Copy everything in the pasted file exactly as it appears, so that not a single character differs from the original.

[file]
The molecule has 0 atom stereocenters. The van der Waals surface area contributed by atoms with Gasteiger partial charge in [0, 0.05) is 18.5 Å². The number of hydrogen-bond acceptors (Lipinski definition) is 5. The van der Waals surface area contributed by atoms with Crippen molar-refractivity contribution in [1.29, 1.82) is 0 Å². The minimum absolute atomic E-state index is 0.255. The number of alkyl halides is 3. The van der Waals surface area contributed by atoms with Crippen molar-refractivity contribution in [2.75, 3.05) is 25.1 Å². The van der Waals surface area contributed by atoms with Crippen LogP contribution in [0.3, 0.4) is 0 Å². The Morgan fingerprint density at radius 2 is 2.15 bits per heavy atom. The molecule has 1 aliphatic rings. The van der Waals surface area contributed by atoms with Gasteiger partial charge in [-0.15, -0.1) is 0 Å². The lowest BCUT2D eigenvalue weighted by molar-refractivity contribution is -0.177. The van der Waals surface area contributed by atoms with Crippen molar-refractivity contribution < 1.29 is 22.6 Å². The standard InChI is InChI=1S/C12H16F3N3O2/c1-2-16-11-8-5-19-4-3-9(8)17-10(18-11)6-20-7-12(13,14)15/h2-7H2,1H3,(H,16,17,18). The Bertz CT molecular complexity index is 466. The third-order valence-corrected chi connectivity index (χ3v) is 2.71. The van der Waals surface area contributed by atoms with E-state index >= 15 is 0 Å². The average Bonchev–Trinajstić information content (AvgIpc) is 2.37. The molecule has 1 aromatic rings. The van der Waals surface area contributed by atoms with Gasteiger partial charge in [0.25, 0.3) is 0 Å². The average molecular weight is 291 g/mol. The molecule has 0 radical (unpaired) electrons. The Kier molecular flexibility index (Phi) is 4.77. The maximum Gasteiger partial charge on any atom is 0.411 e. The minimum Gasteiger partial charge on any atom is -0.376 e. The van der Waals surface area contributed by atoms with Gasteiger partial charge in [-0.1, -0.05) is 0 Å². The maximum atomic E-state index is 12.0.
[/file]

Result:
The molecule has 0 atom stereocenters. The van der Waals surface area contributed by atoms with Gasteiger partial charge in [0, 0.05) is 18.5 Å². The number of hydrogen-bond acceptors (Lipinski definition) is 5. The van der Waals surface area contributed by atoms with Crippen molar-refractivity contribution in [1.29, 1.82) is 0 Å². The minimum absolute atomic E-state index is 0.255. The number of alkyl halides is 3. The van der Waals surface area contributed by atoms with Crippen molar-refractivity contribution in [2.75, 3.05) is 25.1 Å². The van der Waals surface area contributed by atoms with Crippen LogP contribution in [0.3, 0.4) is 0 Å². The Morgan fingerprint density at radius 2 is 2.15 bits per heavy atom. The molecule has 1 aliphatic rings. The van der Waals surface area contributed by atoms with Gasteiger partial charge in [-0.15, -0.1) is 0 Å². The lowest BCUT2D eigenvalue weighted by molar-refractivity contribution is -0.177. The van der Waals surface area contributed by atoms with Crippen molar-refractivity contribution < 1.29 is 22.6 Å². The standard InChI is InChI=1S/C12H16F3N3O2/c1-2-16-11-8-5-19-4-3-9(8)17-10(18-11)6-20-7-12(13,14)15/h2-7H2,1H3,(H,16,17,18). The Bertz CT molecular complexity index is 466. The third-order valence-corrected chi connectivity index (χ3v) is 2.71. The van der Waals surface area contributed by atoms with E-state index >= 15 is 0 Å². The average Bonchev–Trinajstić information content (AvgIpc) is 2.37. The molecule has 1 aromatic rings. The van der Waals surface area contributed by atoms with Gasteiger partial charge in [0.25, 0.3) is 0 Å². The average molecular weight is 291 g/mol. The molecule has 0 radical (unpaired) electrons. The Kier molecular flexibility index (Phi) is 4.77. The maximum Gasteiger partial charge on any atom is 0.411 e. The minimum Gasteiger partial charge on any atom is -0.376 e. The van der Waals surface area contributed by atoms with Gasteiger partial charge in [-0.1, -0.05) is 0 Å². The maximum atomic E-state index is 12.0.